Stories

The IRE Resource Center is a major research library containing more than 27,000 investigative stories.

Most of our stories are not available for download but can be easily ordered by contacting the Resource Center directly at 573-882-3364 or rescntr@ire.org where a researcher can help you pinpoint what you need.

Search results for "police misconduct" ...

  • Unfit For Duty

    A nine-part series on how state and local officials handle police misconduct in the state of Florida. The newspaper analyzed more than 22,000 misconduct cases, uncovering that severely troubled officers are frequently still in duty.
  • Both Sides of the Law

    This series looks into the Milwaukee police department's policies for officers who break the law. They found at least 93 officers that have been disciplined for violating the laws and ordinances they were sworn to uphold.
  • The NYPD Tapes

    The series gives an unprecedented look inside the NYPD through the secret recordings documenting police misconduct made by Police Officer Adrian Schoolcraft. Evidence of civil rights violations, a severe staffing shortage, and downgrading of rape complaints are found within the 117 roll call recordings.
  • Sheriff Joe Arpaio's Jails series

    The series examined individuals who have died suspiciously while in the custody of Maricopa County Sheriff Joe Arpaio, who proclaims himself to be "America's Toughest Sheriff." Specifically, the stories examined the death of an inmate, Juan Mendoza Farias, who entered the county jail in good health and arrived at the county morgue two days later--covered with bruises and lacerations. The series also covered ongoing federal class-action lawsuit brought by the ACLU against Arpaio. During the process of that lawsuit, Arpaio lost his federal jail accreditation, which is require by Arizona law. Dickerson has been covering the lawsuit since 2007 and broke the story that the county's top lawman was himself breaking a state law by losing the accreditation of his jails. The series also investigated the care of pregnant inmates and their babies in the jail, finding that many women are malnourished and miscarry as a result of the jail conditions and food.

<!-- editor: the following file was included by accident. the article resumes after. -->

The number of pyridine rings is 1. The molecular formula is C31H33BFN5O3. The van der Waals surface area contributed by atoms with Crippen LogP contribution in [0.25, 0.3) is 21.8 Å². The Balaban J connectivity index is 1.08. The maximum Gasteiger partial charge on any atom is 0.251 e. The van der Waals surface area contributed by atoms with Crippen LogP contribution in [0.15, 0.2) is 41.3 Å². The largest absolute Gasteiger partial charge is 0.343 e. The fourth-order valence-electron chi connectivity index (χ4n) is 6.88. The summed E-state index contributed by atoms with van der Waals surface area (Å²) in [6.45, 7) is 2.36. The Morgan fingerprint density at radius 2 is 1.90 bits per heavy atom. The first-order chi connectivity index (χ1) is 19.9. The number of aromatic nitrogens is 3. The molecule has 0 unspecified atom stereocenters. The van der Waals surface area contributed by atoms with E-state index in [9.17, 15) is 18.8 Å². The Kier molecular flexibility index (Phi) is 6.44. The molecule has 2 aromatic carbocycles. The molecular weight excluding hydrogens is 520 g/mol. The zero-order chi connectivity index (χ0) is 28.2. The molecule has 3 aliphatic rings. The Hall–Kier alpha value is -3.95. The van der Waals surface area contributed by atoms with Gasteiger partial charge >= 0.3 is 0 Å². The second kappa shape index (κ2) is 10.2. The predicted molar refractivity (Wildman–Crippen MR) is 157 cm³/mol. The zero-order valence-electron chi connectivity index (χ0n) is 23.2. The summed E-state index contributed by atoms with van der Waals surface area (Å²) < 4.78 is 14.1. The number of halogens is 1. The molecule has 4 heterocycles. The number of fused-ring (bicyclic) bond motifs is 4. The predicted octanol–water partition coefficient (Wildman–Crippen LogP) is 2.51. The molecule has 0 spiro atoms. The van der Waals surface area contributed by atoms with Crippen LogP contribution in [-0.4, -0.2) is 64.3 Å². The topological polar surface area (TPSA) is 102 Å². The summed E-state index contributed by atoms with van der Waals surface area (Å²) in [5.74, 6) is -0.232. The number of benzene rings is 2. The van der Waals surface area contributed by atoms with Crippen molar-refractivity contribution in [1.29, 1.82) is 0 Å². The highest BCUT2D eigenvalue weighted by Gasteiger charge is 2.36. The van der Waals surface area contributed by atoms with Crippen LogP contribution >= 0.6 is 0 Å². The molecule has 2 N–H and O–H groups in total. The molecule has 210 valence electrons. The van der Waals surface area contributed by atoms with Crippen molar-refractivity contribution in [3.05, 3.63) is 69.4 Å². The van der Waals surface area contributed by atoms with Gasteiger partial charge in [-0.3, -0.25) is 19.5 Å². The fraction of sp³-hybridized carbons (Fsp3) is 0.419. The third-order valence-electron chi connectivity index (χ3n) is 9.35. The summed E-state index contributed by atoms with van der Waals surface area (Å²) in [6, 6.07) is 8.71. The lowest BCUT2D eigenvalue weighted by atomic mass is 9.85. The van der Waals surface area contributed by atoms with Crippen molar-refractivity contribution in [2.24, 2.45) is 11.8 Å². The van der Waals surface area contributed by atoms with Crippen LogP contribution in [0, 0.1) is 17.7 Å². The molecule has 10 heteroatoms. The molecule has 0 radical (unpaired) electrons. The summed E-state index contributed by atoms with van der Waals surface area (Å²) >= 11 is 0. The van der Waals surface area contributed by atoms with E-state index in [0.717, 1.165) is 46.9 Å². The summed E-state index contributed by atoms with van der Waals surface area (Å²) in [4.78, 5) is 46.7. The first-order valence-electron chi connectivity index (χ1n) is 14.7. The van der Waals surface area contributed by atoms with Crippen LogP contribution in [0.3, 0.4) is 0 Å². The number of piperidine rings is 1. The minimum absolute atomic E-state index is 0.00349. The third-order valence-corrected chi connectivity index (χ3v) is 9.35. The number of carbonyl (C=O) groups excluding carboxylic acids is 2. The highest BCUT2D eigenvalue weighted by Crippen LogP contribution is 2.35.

• Rush to Judgment

    Without using anonymous or unnamed sources the News & Observer looks at the "phony rape charges" brought against the three Duke lacrosse players. The paper specifically looked at the "prosecutorial and police misconduct"
  • Elizabeth Police Misconduct

    The authors investigated beer parties held by on duty police officers on a deck just a few feet from their headquarters.Supervisors were aware of this activity, and occasionally participated. The investigation revealed other misconduct including vandalizing and intimidation.
  • Spotlight on False Confessions

    The Miami Herald found that at least 38 murder confessions were thrown out in Broward County courts by judges, juries, police or prosecutors. Suspects were jailed for confessions that incorrectly stated basic facts of a crime. Confessions were taken from suspects who asked for attorneys or asked to remain silent. Detectives forced confessions out of people under the influence of alcohol and drugs. Broward County detectives also took confessions from the mentally disabled, from minors, and from the homeless.
  • An investigation into race and crime

    A Toronto Star investigation finds that police officers have treated unfairly and unequally black offenders in traffic and drug cases. The findings are based on Toronto police department arrest data, which also shows violent crime appears to be a bigger problem among blacks than whites.
  • Fight Club

    Prison guards in the Florence federal penitentary administered beatings on prisoners and then blamed it all on the inmates. A two-year investigation by the US Justice Department discovered that the group of 12 guards, known as the Cowboys, dispensed their own brand of justice for over 18 months.
  • Police Misconduct in Philadelphia

    Through conversations with off-duty police officers and others willing to talk, the staff of the Inquirer discovered that in 1998 a Philadelphia Police chief of Homicide drove drunk, crashed his car, and went along with a cover up instituted by another officer. Captain James Brady was found by a patrol officer after an evening of drinking, having already crashed his car into another vehicle. When Lieutenant Joseph DiLacqua came to the scene he ordered two patrol officers to find out what Brady had hit, and later ordered one to make it appear as if Brady crashed into a pillar. The cover-up was eventually discovered by an internal investigation, but the officers only received the minimum punishment of a 20 day suspension without pay. After the Inquirer's story Brady was transferred to a night command, the commissioner changed disciplinary policy for top officers, and the district attorney began an investigation to see if criminal charges should be filed.